The environmental impacts of Alberta's oil sands will not be restricted to Western Canada, researchers say, but will extend thousands of kilometres away to the Great Lakes, threatening water and air quality around the world's largest body of fresh water.
In a new report, the University of Toronto's Munk Centre says the massive refinery expansions needed to process tar sands crude, and the new pipeline networks for transporting the fuel, amount to a “pollution delivery system” connecting Alberta to the Great Lakes region of Canada and the U.S.
It warns that the refineries will be using the Great Lakes “as a cheap supply” source for their copious water needs and the area's air “as a pollution dump.”
The report, which is being released today at a conference at the university, says that as many as 17 major refinery expansions around the lakes are being considered for turning the tar-like Alberta bitumen into gasoline and other petroleum products. While not all will be undertaken, enough of them will be to have a regional environmental impact.
Proposed pipeline and refinery projects around the lakes are expected to lead to total investments of more than $31-billion (U.S.) by 2015, spending similar in scale to expenditures at many oil sands projects. For this reason, the report says the various projects, when taken together, threaten to “wipe out many of the pollution control gains” achieved around the lakes since the 1970s.
The massive expenditures are needed because typical refineries can't process heavy crude derived from tar sands without costly upgrades.
“This expansion promises to bring with it an exponential increase in pollution, discharges into waterways including the Great Lakes, destruction of wetlands, toxic air emissions, acid rain, and huge increases in greenhouse gas emissions,” it says.
Most of the projected spending is on the U.S. side of the lakes. Only one major refinery project has been announced for the Canadian side, but that expansion, at a Shell refinery in Sarnia, was put on hold in July because of surging costs.
However, two big Canadian companies, TransCanada Pipelines Ltd. with its Keystone project, and Enbridge Inc., with its Alberta Clipper project, are vying to build pipelines to bring crude from the tar sands to U.S. refineries around the lakes.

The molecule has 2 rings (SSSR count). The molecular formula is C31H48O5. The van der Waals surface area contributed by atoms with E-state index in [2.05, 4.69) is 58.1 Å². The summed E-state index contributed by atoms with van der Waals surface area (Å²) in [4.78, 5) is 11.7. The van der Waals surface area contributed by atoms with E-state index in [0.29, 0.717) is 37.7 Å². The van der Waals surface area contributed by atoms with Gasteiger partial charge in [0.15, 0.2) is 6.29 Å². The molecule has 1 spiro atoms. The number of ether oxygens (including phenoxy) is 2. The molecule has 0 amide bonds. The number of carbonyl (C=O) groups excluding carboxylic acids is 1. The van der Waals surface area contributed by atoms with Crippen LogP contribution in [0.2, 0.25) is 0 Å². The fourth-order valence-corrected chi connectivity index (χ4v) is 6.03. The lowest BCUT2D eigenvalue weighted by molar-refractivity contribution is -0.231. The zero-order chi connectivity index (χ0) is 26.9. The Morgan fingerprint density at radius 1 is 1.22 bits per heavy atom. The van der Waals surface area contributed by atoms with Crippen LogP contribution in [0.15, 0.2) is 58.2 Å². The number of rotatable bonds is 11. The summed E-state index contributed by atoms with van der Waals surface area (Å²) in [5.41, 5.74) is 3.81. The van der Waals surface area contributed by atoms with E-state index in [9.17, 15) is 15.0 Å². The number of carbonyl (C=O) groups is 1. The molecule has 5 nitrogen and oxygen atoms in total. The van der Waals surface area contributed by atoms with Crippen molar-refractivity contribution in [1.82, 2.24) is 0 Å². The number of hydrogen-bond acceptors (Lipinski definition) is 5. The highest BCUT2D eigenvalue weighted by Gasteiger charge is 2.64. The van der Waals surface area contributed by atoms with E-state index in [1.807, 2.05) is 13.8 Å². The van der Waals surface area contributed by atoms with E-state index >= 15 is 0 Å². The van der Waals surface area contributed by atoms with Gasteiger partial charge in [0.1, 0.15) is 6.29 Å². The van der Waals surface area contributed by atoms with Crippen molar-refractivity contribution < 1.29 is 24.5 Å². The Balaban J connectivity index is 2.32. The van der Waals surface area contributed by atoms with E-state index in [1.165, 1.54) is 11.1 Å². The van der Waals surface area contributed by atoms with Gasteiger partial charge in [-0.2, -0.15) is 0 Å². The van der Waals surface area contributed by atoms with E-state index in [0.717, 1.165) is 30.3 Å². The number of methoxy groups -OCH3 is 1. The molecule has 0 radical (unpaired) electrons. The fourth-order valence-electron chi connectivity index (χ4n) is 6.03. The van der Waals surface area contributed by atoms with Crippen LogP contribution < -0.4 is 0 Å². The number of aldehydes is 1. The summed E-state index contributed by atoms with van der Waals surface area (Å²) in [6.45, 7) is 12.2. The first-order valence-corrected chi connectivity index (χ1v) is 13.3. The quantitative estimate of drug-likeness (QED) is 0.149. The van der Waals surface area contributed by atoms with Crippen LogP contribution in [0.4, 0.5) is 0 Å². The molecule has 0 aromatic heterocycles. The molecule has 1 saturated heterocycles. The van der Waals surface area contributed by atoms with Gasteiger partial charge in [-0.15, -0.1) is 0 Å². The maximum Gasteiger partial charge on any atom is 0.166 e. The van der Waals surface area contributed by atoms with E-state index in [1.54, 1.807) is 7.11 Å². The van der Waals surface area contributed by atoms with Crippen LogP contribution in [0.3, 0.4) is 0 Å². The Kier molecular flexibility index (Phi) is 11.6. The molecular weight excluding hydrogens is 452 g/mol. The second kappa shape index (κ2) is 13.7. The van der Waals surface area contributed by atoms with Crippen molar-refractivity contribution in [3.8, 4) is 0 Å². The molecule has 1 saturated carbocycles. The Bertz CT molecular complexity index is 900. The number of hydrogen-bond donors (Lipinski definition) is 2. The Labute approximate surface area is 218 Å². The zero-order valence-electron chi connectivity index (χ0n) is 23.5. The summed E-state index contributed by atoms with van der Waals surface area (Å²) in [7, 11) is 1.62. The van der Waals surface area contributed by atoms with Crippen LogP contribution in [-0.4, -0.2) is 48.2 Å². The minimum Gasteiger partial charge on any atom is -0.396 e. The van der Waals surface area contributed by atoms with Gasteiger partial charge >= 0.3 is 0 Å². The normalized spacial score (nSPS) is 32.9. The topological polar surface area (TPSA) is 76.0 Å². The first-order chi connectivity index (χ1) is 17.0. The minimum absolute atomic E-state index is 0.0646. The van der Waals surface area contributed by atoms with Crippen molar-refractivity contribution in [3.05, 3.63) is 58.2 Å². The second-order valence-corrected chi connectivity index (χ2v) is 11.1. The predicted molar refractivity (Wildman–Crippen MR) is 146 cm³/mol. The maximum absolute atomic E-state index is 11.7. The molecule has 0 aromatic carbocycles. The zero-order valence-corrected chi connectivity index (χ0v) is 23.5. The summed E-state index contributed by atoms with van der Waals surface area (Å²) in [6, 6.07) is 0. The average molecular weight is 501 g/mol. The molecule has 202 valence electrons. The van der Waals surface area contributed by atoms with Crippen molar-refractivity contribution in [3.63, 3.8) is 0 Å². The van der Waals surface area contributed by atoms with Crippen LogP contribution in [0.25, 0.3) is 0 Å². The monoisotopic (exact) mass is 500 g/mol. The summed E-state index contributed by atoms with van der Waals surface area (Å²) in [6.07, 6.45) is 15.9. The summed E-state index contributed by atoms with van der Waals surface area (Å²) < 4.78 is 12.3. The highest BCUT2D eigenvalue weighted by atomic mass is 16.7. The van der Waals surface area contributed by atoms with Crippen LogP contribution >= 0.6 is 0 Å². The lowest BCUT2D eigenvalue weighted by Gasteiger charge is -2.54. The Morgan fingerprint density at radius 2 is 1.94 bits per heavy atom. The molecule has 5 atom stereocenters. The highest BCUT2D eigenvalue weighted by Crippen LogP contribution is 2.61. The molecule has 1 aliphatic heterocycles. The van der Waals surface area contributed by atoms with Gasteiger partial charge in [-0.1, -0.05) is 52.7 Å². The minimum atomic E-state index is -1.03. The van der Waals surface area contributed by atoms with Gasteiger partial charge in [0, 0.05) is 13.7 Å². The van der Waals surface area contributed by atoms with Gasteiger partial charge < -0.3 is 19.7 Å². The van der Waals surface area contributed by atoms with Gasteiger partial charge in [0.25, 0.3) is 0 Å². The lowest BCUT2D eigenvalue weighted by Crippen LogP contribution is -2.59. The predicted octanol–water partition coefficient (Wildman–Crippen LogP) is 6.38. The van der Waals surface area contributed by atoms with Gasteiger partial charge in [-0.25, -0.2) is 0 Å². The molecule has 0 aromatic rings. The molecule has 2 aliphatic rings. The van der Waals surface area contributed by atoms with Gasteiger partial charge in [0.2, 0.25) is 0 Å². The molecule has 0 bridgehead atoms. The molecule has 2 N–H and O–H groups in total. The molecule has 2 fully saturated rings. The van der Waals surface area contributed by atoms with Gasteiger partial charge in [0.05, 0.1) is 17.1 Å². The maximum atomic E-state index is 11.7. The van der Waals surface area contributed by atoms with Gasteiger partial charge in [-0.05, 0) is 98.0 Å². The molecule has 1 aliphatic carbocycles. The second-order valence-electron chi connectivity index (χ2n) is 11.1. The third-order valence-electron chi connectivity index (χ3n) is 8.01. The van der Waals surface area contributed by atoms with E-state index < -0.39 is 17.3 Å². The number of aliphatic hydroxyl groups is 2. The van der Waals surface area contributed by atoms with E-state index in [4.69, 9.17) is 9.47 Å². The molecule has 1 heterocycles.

The report says the environmental effects in Alberta from tar sands development – from dying ducks caught in tailings ponds to massive carbon dioxide emissions – are well known, but the implications for the Great Lakes “are less well-understood and less extensively explored.”
Policy makers around the lakes, in both Canada and the U.S., are largely unaware that the tar sands will lead to massive industrial development in their region, and consequently have no strategy to minimize the environmental impacts, it says.
Some of the harshest criticism is for the Ontario government, which it characterizes as “remarkably unengaged” over how tar sands oil will affect the province and “doesn't seem to even be asking the key questions, let alone contemplating the possible policy answers.”
There has been one major dispute in the U.S. over a tar sands-related refinery expansion, at a British Petroleum facility at Whiting, Ind. The company proposed a $3-billion refinery modernization that would raise discharges of two pollutants by about 35 per cent and 54 per cent respectively. But it backed down and pledged not to increase the pollutants after a public outcry.
The 54-page report, called How the Oil Sands Got To The Great Lakes Basin, is being issued by the Munk Centre's program on water issues.
Among its recommendations is a call for refineries to offset all of the additional carbon dioxide emissions they produce because of the difficulty of processing oil sands crude.
These emissions are estimated at 2.3 million tonnes a year, or about the same amount as produced by about 500,000 typically driven cars. Another recommendation is to require all refinery expansions to meet California's strict air-pollution standards, the toughest in North America.